What is Ko-Nuka Hada in Japanese Katana terminology?
Ko-Nuka Hada or 小糠肌 in Japanese, refers to a type of pattern on the surface of the ground iron (jigane) of a Japanese sword. The term ""Ko-Nuka Hada"" literally translates to ""small rice bran skin"", which describes the appearance of the pattern that resembles the texture of fine rice bran.
This pattern is characterized by a finely packed forging skin (Kitae Hada) with small, evenly distributed Nie (hard, white particles that form in the steel during the hardening process) on the surface. This results in a moist appearance, similar to the texture of small Mokume Hada (wood grain skin).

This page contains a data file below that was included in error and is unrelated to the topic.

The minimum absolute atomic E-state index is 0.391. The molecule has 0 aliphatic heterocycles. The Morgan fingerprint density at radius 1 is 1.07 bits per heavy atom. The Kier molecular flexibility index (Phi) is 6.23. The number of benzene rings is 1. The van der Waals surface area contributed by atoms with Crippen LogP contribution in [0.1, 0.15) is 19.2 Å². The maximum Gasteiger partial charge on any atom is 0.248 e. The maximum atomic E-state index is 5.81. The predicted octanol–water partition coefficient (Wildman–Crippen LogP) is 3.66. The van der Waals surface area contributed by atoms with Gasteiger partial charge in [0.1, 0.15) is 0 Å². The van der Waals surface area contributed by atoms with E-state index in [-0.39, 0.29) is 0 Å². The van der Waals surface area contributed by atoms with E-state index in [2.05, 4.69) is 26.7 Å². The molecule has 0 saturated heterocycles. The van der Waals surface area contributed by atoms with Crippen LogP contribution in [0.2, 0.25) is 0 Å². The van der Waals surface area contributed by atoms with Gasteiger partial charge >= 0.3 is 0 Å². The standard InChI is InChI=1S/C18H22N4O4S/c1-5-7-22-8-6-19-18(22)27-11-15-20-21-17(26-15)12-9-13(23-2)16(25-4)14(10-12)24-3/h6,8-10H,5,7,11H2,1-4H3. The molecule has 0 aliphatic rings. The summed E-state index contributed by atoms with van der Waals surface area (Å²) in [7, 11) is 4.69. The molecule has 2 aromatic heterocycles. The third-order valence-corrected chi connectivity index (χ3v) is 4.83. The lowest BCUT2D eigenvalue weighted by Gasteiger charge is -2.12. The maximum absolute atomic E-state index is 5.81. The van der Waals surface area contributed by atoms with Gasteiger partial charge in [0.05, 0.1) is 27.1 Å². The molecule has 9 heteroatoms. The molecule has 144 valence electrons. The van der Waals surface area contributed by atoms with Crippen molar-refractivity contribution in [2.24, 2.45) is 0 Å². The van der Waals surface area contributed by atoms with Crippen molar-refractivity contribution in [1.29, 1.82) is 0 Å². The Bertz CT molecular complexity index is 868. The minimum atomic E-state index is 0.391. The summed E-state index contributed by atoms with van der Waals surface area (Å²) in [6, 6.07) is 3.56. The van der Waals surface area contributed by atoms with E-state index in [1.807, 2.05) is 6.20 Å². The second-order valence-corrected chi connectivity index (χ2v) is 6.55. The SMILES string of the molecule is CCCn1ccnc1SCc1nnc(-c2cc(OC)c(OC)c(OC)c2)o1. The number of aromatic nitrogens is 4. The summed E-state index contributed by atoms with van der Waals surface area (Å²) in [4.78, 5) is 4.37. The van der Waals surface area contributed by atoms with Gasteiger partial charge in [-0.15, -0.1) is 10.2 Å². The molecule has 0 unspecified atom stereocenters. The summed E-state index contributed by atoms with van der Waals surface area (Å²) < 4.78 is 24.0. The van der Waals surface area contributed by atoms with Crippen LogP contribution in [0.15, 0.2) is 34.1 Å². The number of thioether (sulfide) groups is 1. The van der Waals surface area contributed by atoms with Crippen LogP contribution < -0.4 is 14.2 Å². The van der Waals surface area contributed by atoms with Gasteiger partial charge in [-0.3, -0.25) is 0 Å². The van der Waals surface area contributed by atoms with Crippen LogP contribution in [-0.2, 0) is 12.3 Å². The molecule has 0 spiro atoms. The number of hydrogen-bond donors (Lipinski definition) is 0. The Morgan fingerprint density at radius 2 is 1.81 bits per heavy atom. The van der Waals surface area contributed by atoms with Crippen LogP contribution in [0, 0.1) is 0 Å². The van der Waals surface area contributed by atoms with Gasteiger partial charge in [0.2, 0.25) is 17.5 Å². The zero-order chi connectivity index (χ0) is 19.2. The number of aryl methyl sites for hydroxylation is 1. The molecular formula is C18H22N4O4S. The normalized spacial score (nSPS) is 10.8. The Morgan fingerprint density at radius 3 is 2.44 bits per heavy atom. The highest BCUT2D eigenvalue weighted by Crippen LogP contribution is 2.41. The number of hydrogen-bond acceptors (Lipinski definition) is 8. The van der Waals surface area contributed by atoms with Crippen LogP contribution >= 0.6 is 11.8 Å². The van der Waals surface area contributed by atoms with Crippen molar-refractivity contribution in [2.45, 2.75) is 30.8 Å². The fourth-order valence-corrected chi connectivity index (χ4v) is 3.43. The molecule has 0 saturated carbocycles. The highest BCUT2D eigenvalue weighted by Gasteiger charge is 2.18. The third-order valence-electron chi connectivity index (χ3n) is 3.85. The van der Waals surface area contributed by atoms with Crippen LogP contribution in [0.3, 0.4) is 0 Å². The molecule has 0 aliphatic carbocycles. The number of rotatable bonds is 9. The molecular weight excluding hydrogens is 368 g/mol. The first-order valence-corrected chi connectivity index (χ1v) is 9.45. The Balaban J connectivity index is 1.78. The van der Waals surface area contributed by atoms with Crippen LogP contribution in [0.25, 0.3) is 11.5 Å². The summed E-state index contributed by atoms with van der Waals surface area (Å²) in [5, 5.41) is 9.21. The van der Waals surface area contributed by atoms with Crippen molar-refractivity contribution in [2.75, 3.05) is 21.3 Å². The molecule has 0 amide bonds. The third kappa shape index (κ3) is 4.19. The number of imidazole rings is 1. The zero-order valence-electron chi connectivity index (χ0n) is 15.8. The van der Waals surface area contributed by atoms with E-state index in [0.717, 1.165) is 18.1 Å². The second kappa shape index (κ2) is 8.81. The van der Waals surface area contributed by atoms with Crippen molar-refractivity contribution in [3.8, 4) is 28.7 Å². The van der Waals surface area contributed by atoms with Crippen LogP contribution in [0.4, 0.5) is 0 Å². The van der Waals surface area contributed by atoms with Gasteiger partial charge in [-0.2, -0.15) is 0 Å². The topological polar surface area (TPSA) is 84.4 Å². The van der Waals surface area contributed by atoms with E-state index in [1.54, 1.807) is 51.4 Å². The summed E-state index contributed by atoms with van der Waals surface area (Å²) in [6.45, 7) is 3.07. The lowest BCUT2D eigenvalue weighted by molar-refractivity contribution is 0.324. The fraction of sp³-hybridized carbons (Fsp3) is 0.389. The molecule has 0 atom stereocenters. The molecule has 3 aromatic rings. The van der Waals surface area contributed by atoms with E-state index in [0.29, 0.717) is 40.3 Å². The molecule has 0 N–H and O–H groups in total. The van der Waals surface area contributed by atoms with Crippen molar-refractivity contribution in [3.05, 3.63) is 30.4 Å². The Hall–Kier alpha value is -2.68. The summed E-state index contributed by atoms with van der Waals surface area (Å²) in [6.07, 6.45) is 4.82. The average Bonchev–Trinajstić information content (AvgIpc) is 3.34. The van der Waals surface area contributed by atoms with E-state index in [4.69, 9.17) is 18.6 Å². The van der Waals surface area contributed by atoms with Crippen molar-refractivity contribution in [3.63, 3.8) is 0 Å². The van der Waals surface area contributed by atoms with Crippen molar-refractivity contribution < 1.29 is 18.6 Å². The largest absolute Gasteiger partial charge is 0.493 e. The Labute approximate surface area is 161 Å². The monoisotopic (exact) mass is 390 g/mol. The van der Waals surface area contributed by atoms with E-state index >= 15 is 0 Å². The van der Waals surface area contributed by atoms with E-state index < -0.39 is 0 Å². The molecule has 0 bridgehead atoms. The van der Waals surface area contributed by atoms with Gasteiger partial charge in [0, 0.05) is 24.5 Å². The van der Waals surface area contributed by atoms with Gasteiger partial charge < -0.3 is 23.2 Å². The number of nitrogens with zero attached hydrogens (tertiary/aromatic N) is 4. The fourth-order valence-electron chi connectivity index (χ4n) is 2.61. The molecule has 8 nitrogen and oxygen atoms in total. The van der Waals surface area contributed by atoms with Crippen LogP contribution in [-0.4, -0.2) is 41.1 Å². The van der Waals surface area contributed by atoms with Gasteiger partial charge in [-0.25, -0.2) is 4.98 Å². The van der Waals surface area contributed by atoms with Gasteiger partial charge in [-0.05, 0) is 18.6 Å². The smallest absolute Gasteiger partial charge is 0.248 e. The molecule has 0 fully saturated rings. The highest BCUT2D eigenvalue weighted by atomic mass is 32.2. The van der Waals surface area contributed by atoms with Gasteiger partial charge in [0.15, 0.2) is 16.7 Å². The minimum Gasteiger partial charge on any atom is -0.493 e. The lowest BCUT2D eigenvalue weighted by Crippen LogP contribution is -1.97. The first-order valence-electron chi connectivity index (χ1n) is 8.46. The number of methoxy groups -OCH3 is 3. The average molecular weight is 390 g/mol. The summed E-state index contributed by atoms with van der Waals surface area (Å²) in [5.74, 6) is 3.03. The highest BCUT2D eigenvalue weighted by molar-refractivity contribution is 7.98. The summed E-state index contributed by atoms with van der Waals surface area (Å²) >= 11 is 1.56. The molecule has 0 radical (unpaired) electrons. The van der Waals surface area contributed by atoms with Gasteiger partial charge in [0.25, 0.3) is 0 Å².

Ko-Nuka Hada is often seen in the works of swordsmiths who are considered to be the top class in the Hizen tradition. The Hizen tradition is one of the major traditions of Japanese swordsmithing, known for its high-quality swords. Because of this, Ko-Nuka Hada is also referred to as ""Hizen Hada"".
When describing the ground iron (jigane) of swords in the Hizen tradition, the term ""Ko-Nuka Hada"" is often used. This pattern is a testament to the skill and craftsmanship of the Hizen swordsmiths, and it is one of the distinctive features that set Hizen swords apart.